From Essex County to DC: The Transplanting of Jeff Lemire

Posted by on September 10th, 2010 at 12:01 AM

 


From Sweet Tooth #5, ©2010 Jeff Lemire.

 

Sweet Tooth: Out of the Deep Woods
DC/Vertigo; 126 pp.; $ 9.99
Color; Trade Paperback
ISBN: 9781401226961

Brightest Day: The Atom Special #1
DC; 24 pp.; $2.99; Color

Action Comics #892
DC; $3.99; Color

Last time out, an attempt was made to keep a bit of a sustained light on Jeff Lemire’s extraordinary collected volume of Essex County. I referred to it, relative to its Internet coverage, as the most under-recognized and under-praised big book of comics after Eddie Campbell’s Alec: The Years Have Pants. I also owned up that my belated praise was in no small measure wistful in nature.

That’s because, of late, Lemire has taken up a daunting slate of work for DC. And although several of the themes explored in Essex County can be seen infiltrating this newer material, there is the distinct sense that Lemire has relocated far from his wellsprings.

Among the concerns of Essex County were relations and relationships concerning land (wide, agrarian and emptied), family (tension, chiefly between males), home (precarious, precious and vacated) and community (makeshift, stopgap and wanting). Sweet Tooth, a Vertigo series for which Lemire supplies both writing and art, depicts a post-apocalyptic nightmare for a coveted, antlered innocent… like Essex‘s young character Jimmy, but with horns. The land has been scrubbed of people by plague, the innocent is flushed from his home, and a distorted father figure of uncertain, or at least compromised, motivations appears. As of the first trade paperback, several communities have arisen, none of which have been healthy or sustaining.

Visions of dystopias in the media have become common so now it generally takes a great deal of substantiation or distinctiveness to impress. In large and small chunks, the story of Sweet Tooth is thin and standard entertainment-grade. It suffers particularly in its issue-sized chapters with awkward pacing that struggles to insert the minimum commercial requirements of violence and the occasional labored cliff-hanger pause. As an artist, Lemire’s strengths lie in intimacy and evocative expressiveness. Here his draftsmanship is tested and there’s a sense that his drawings are continually stretched to “make weight” in a marketplace addicted to sensation. It requires little of and gains accordingly from Jose Villarrubia’s coloring.

 


(Click image to read longer excerpt.) From Brightest Day: The Atom Special, written by Jeff Lemire, penciled by Mahmud Asrar and inked by John Dell; ©2010 DC Comics.

 

Lemire has also written The Atom Special, a lead-in to an ongoing back-up feature for Adventure Comics. To his credit, he pretty much nails the cogitating inclinations of title character in his role as scientist — but after Essex this story is shockingly gabby and amok with exposition. In the reboot, Lemire neatly establishes the hooks for an ongoing series, refining the origins of the Atom and setting up an inaugural mystery that will guide the action in the immediate future… although it may also be too much of a set up: there’s the suspicious disclosure, after 49 years, that the Atom’s alter ego has a brother, one with whom there had been trouble. Oh, and as a child he didn’t get along with his father (“I felt like an alien growing up. So out of place. Like I couldn’t possibly belong to this family… to this man”). Finally there’s this odd, intervening uncle of some significance in early years who now resurfaces with a tie to the ominous goings-on. In short, more unresolved man issues among the kinfolk.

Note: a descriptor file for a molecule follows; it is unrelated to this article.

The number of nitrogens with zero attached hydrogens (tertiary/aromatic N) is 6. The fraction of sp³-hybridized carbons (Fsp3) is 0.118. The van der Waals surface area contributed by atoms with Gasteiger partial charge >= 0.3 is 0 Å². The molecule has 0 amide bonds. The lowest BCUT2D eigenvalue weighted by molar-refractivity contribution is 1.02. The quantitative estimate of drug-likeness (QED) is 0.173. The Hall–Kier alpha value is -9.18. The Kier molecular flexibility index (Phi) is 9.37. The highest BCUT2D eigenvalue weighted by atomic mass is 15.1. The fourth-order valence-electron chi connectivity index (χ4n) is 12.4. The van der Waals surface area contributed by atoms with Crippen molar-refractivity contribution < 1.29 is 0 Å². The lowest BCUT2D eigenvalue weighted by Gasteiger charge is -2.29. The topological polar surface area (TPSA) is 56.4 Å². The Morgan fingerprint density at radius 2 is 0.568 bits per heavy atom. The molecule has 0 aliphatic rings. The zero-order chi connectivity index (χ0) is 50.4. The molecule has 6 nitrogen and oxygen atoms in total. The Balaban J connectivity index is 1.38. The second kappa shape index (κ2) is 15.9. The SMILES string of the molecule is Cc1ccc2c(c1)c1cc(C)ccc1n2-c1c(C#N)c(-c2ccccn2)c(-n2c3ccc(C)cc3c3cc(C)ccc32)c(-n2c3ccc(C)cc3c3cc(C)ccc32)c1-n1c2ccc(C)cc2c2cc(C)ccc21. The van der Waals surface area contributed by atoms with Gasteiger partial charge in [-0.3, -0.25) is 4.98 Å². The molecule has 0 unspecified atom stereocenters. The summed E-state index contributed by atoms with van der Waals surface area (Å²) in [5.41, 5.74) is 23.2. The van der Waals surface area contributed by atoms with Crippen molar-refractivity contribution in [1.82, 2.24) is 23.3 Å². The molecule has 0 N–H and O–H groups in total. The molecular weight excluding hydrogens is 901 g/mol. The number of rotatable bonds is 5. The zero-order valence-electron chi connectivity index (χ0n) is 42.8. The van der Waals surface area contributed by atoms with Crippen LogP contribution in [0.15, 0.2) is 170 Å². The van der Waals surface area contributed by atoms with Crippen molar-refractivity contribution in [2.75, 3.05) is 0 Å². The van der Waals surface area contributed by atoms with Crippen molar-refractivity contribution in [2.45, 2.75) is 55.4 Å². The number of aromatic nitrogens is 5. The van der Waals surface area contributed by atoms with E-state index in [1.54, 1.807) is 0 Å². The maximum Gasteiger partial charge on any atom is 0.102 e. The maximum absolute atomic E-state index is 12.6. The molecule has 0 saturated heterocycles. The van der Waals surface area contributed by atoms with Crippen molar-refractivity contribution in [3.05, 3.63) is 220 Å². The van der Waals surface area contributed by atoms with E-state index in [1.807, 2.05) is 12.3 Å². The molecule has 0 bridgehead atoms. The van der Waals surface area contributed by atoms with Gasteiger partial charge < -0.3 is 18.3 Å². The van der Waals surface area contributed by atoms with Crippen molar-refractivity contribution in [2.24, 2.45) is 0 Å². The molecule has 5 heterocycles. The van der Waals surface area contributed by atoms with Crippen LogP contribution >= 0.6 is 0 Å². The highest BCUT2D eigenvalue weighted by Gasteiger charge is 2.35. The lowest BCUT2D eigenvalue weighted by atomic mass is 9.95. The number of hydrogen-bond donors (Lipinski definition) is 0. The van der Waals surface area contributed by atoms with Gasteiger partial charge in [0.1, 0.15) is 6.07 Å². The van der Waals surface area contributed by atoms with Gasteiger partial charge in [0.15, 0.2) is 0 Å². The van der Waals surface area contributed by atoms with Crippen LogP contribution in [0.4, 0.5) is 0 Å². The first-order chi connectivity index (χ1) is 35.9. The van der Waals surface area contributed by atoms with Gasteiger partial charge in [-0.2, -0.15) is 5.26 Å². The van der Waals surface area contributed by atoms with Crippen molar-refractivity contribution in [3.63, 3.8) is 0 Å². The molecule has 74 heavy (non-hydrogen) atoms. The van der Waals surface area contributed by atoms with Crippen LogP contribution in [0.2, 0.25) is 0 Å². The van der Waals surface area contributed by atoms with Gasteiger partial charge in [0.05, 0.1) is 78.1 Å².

If you are going the way of superheroes, there might be a certain amount of sense to have Lemire write a Superboy back-up feature in Action Comics. After all, the sequestered, rural setting of Smallville would seem to have strong and immediate associations to the cricket-quiet isolation portrayed in Essex County, to say nothing of the sensibility growing up there would instill.

Naturally then, the initial 10-page Superboy installment in Action #892 is a raucous, non-stop melee against towering dirt monsters rising straight up out of the Kansas soil. There are guest stars galore, both known (Krypto, the Phantom Stranger, the Legion of Superher… no wait… the Teen Titans!) and less known (the brainy kid surrounded by magenta and white frogs). It is, in its frantic, typical superdoings, a fine, reductive representation of its genre, one nicely skewed to a younger readership (which in turn is a curious if intriguing contrast with the book’s current lead, a Lex Luthor series full of grown-up delusions, lusts, vainglory and bluster).

In all these ways Lemire seems like a jes’ fine addition to a corporate stable of talent. So far as I can judge he’s perfectly capable — as long as he hits those deadlines — of delivering serviceable product as demanded and I’m not one to unnecessarily begrudge a person their payday.

…But let’s always keep a place in our hearts for Essex County. And before I resort to any hoary cliché about not being able to go home again, let’s invoke Eddie Campbell once more. Campbell, of course, had a real opportunity to continue to feed at the corporate troughs with his stint on Hellblazer, his bouts with Batman and Captain America and Lord knows what all else. Instead he forsook them to return to his real work on this green and bountiful earth: making comics that make sense and please us.

 

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